Visitor Surveys: The Good, The Bad, and The Painful

This week has been a testament to why I love museum work. For about a month I’ve been doing visitor surveys. Just when people thought they were done with us, when they had finally gone three times through every gallery looking for the exit and pulled out their DC maps to find the National Gallery, I would jump in their way.

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Heterogeneous Photochemistry: Looking into the Past and Future

Here is my update for the last week or so. The project has caused me to look into the past of the project I am currently on and reflect on the future ahead of me. I’ll start with the past. In the last week, I have set up an experiment with the catalyst under conditions that are known to work. This experiment had very promising results but a flaw in the procedure means this experiment needs to be rerun to make sure the data is reliable. This repeat of the experiment is being set up today and the results are hopefully going to be more consistent since I believe we have found a place in the photochemistry procedure which is a contributor to the inconsistent results. If this experiment fulfills expectations, I will go back to the controls. Ideally, these control experiments will be complete before the school year so that the project is in a good place when I am not working full time anymore.

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Heterogeneous Photochemistry: A Story of Trial and Error

In my last update, I had just started to test our catalyst in photochemistry conditions. Some control experiments had to be repeated and this is what I have been focused on for late June and early July. I have gotten behind with blog posts as I got busy with work so this post will cover late June and early July and my next post will cover the last week or so. These controls are crucial because they verify that the catalyst is the active part of our system, rather than other components. This stage is very important because no one has done this before and we need to know why our system is working. This stage of testing must be completed before this project will be able to move forward.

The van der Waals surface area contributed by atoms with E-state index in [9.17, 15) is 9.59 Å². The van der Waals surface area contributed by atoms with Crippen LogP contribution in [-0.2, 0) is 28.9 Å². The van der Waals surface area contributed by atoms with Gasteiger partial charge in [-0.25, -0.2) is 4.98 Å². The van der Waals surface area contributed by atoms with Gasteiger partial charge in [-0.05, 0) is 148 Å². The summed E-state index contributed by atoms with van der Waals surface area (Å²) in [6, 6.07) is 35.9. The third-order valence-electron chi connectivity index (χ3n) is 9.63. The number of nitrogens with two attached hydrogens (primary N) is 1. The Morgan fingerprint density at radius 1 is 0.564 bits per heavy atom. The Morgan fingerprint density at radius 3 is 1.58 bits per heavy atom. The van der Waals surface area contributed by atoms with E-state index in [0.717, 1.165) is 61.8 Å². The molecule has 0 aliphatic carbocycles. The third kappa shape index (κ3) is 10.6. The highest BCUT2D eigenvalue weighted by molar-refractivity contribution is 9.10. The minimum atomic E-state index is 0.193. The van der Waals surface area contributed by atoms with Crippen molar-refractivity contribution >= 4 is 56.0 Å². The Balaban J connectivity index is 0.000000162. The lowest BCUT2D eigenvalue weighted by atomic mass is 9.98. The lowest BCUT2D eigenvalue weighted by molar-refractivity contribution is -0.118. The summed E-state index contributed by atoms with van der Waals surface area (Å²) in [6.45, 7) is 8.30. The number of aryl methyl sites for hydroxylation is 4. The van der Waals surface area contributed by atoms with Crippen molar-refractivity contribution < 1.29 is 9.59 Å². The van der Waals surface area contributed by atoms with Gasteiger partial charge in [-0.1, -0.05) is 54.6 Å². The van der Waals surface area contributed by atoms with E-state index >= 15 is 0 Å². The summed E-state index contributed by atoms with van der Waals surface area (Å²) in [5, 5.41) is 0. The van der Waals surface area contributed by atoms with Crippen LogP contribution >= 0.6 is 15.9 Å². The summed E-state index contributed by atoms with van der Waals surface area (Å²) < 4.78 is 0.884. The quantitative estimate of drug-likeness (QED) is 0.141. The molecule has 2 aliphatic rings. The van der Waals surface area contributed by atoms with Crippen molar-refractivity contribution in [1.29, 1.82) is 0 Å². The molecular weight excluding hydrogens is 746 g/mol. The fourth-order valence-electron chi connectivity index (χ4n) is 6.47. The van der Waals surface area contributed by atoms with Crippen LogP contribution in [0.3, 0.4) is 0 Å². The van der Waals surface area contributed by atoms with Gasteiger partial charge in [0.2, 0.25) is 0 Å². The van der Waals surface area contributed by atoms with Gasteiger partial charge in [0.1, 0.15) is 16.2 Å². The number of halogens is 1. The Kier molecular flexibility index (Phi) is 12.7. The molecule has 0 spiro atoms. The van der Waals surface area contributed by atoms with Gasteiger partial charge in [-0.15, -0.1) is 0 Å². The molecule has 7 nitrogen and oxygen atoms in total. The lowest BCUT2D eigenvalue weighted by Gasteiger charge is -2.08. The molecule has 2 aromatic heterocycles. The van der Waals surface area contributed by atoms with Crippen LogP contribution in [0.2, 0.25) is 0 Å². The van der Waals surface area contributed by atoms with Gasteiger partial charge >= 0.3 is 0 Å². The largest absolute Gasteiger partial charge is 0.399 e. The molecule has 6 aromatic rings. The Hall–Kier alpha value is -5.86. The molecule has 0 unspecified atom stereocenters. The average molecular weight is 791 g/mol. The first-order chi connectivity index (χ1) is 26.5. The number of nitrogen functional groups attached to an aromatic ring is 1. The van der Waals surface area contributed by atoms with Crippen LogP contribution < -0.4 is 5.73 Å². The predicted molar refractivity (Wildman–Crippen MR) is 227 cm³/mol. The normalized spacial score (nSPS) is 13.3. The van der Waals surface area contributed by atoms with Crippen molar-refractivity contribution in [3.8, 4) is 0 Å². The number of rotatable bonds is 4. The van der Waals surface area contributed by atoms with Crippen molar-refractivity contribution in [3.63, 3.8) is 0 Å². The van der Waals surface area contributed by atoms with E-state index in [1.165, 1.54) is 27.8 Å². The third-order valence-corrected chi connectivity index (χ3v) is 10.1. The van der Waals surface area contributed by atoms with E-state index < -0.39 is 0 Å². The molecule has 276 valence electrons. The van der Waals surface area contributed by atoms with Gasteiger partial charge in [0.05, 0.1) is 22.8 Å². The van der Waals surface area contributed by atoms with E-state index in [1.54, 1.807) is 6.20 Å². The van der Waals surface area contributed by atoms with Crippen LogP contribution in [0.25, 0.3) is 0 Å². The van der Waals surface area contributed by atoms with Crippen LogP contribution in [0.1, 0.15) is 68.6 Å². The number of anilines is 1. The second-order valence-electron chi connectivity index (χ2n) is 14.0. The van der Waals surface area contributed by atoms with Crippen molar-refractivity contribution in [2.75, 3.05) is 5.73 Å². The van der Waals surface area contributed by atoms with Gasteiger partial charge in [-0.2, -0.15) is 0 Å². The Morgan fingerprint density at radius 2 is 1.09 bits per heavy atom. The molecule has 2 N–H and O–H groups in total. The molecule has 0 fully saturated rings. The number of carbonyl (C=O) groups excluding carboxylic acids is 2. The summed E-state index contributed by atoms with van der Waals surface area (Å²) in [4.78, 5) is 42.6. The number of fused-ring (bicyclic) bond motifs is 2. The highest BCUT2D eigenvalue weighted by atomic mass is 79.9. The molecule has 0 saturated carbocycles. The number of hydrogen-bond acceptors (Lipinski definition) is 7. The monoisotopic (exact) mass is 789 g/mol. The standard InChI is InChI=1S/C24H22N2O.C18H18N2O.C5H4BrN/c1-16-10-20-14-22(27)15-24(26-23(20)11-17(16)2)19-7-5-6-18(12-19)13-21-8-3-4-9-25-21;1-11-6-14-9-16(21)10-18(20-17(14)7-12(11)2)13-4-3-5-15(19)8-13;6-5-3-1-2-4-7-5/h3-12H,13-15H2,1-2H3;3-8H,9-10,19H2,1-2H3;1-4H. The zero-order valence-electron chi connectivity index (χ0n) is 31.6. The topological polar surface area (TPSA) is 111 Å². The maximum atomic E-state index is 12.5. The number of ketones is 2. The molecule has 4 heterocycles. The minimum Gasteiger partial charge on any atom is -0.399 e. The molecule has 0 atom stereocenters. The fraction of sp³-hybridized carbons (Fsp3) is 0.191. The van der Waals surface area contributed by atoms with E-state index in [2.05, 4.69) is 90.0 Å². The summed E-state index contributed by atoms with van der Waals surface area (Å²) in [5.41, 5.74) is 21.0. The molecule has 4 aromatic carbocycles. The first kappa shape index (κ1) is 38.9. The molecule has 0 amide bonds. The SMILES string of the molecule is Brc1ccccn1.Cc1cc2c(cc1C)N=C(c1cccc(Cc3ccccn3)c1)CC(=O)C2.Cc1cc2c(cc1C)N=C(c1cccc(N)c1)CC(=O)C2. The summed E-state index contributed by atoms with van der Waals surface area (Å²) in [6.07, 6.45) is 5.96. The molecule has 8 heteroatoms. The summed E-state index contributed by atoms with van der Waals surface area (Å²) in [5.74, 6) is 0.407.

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Reproducibility of known Auto Paints

Step two for my research over the summer is reproducibility of known auto paints from a collision center. These are not actual auto paints samples from the manufacturer but paints used by the collision center to match the manufactured paint. Over the past semester, we had identified a specific Raman spectrum using surface-enhanced Raman spectroscopy for a particular paint. My goal was to simply reproduce this spectrum. Reproducing something is often much harder then it sounds unfortunately. After much trial and error, I was able to reproduce the spectrum on multiple samples on different days. Success! I was also able to reproduce the spectrum of the other paints provided by the collision center. Through the reproduced spectra, I was also able to prove that the chromophore or pigment used by the specific collision center was the same for all the paints. Double-success! Step three is to obtain an identifiable spectrum from auto paints actually from the manufacturer.

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